3. Godin, M. & Hindriks, J., 2015. "A Review of Critical Issues on Tax Design and Tax Administration in a Global Economy and Developing Countries," LIDAM Discussion Papers CORE 2015028, Université catholique de Louvain, Center for Operations Research and Econometrics (CORE).
    4. Milan Sedmihradsky & Stanislav Klazar, 2002. "Tax Competition for FDI in Central-European Countries," CESifo Working Paper Series 647, CESifo.
    5. Ali Merima & Shifa Abdulaziz B. & Shimeles Abebe & Woldeyes Firew, 2017. "Working Paper 290 - Building Fiscal Capacity The role of ICT," Working Paper Series 2404, African Development Bank.
    6. Kasuga, Hidefumi & Morita, Yuichi, 2012. "Aid effectiveness, governance and public investment," Economic Modelling, Elsevier, vol. 29(2), pages 514-521.
    7. Kodjo Adandohoin, 2021. "Tax transition in developing countries: do value added tax and excises really work?," International Economics and Economic Policy, Springer, vol. 18(2), pages 379-424, May.
    8. Garcia Penalosa, Cecilia & Turnovsky, Stephen J., 2005. "Second-best optimal taxation of capital and labor in a developing economy," Journal of Public Economics, Elsevier, vol. 89(5-6), pages 1045-1074, June.
    9. Zee, Howell H. & Stotsky, Janet G. & Ley, Eduardo, 2002. "Tax Incentives for Business Investment: A Primer for Policy Makers in Developing Countries," World Development, Elsevier, vol. 30(9), pages 1497-1516, September.
    10. James Alm & Mir Ahmad Khan, 2015. "Assessing and Reforming Enterprise Taxation in Pakistan," Working Papers 1513, Tulane University, Department of Economics.
    11. Celikay, Ferdi, 2020. "Dimensions of tax burden: a review on OECD countries," Journal of Economics, Finance and Administrative Science, Universidad ESAN, vol. 25(49), pages 27-43.
    12. Auriol, Emmanuelle & Warlters, Michael, 2005. "Taxation base in developing countries," Journal of Public Economics, Elsevier, vol. 89(4), pages 625-646, April.
    13. Mardan, Mohammed & Stimmelmayr, Michael, 2020. "Tax competition between developed, emerging, and developing countries – Same same but different?," Journal of Development Economics, Elsevier, vol. 146(C).
    14. Kym Anderson & Gordon Rausser & Johan Swinnen, 2013. "Political Economy of Public Policies: Insights from Distortions to Agricultural and Food Markets," Journal of Economic Literature, American Economic Association, vol. 51(2), pages 423-477, June.
    15. Fjeldstad, Odd-Helge, 2013. "Taxation and Development: a Review of Donor Support to Strengthen Tax Systems in Developing Countries," Working Papers 13683, Institute of Development Studies, International Centre for Tax and Development.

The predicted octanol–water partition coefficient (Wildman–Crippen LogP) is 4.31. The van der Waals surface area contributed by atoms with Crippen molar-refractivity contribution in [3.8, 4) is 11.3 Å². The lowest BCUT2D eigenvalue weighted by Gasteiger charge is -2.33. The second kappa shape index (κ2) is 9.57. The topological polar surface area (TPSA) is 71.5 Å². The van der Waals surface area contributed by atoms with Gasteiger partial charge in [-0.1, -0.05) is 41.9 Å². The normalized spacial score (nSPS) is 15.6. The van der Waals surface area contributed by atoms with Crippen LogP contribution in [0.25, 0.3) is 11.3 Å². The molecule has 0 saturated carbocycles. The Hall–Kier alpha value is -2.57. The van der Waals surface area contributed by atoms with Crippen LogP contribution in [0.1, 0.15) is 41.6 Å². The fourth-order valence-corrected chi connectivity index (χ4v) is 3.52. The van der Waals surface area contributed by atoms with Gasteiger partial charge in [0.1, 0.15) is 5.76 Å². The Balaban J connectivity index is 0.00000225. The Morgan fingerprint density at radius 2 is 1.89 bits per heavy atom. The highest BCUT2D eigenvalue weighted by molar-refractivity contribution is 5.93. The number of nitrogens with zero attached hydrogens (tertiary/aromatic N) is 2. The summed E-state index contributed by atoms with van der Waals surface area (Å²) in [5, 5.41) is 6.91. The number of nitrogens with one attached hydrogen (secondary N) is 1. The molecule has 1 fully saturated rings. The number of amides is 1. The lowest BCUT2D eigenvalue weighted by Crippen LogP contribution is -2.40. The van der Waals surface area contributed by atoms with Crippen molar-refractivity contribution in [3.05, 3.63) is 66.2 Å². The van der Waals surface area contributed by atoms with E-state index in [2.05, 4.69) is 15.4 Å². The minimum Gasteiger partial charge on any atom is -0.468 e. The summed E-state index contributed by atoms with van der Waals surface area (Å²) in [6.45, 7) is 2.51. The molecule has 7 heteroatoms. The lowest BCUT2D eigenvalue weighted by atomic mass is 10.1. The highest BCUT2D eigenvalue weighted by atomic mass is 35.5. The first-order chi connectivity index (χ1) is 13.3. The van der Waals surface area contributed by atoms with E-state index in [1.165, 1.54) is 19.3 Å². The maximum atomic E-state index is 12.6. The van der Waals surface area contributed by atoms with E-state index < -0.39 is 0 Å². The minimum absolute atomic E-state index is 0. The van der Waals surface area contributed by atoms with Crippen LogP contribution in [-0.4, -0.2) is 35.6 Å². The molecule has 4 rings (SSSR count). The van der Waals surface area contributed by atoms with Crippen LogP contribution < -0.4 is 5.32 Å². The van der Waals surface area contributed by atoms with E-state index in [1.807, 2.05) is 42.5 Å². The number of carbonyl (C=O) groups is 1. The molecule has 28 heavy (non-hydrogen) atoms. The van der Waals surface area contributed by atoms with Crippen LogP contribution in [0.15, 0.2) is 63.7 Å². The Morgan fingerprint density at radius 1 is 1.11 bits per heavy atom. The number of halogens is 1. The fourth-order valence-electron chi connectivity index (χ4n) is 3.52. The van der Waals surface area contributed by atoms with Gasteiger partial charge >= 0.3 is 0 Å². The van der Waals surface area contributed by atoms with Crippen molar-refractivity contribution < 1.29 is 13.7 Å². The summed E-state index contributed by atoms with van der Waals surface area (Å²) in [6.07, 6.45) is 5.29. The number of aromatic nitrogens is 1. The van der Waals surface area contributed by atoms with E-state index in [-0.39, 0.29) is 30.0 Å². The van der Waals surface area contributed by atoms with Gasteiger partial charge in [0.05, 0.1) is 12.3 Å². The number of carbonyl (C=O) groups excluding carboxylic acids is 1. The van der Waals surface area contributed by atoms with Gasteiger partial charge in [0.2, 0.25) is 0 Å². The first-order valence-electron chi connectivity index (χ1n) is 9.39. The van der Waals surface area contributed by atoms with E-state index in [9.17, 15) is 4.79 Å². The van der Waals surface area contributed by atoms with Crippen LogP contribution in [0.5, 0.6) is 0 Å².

16. Sawitree S. Asawanuchit & Mr. Hamid R Davoodi & Mr. Erwin H Tiongson, 2003. "How Useful Are Benefit Incidence Analyses of Public Education and Health Spending," IMF Working Papers 2003/227, International Monetary Fund.
    17. Nobuhiro Mizuno & Katsuyuki Naito & Ryosuke Okazawa, 2017. "Inequality, extractive institutions, and growth in nondemocratic regimes," Public Choice, Springer, vol. 170(1), pages 115-142, January.
    18. PriceWaterhouseCoopers, 2011. "Transfer pricing and developing countries," Taxation Studies 0038, Directorate General Taxation and Customs Union, European Commission.
    19. World Bank, 2014. "Poland : Saving for Growth and Prosperous Aging," World Bank Publications - Reports 20441, The World Bank Group.

    More about this item

    NEP fields

    This paper has been announced in the following NEP Reports:

    Statistics

    Access and download statistics

    Corrections

    All material on this site has been provided by the respective publishers and authors. You can help correct errors and omissions. When requesting a correction, please mention this item's handle: RePEc:erg:wpaper:1335. See general information about how to correct material in RePEc.

    For technical questions regarding this item, or to correct its authors, title, abstract, bibliographic or download information, contact: . General contact details of provider: https://edirc.repec.org/data/erfaceg.html .

    If you have authored this item and are not yet registered with RePEc, we encourage you to do it here. This allows to link your profile to this item. It also allows you to accept potential citations to this item that we are uncertain about.

    If CitEc recognized a bibliographic reference but did not link an item in RePEc to it, you can help with this form .

    If you know of missing items citing this one, you can help us creating those links by adding the relevant references in the same way as above, for each refering item. If you are a registered author of this item, you may also want to check the "citations" tab in your RePEc Author Service profile, as there may be some citations waiting for confirmation.

    For technical questions regarding this item, or to correct its authors, title, abstract, bibliographic or download information, contact: Sherine Ghoneim (email available below). General contact details of provider: https://edirc.repec.org/data/erfaceg.html .

    Please note that corrections may take a couple of weeks to filter through the various RePEc services.

    IDEAS is a RePEc service hosted by the Research Division of the Federal Reserve Bank of St. Louis . RePEc uses bibliographic data supplied by the respective publishers.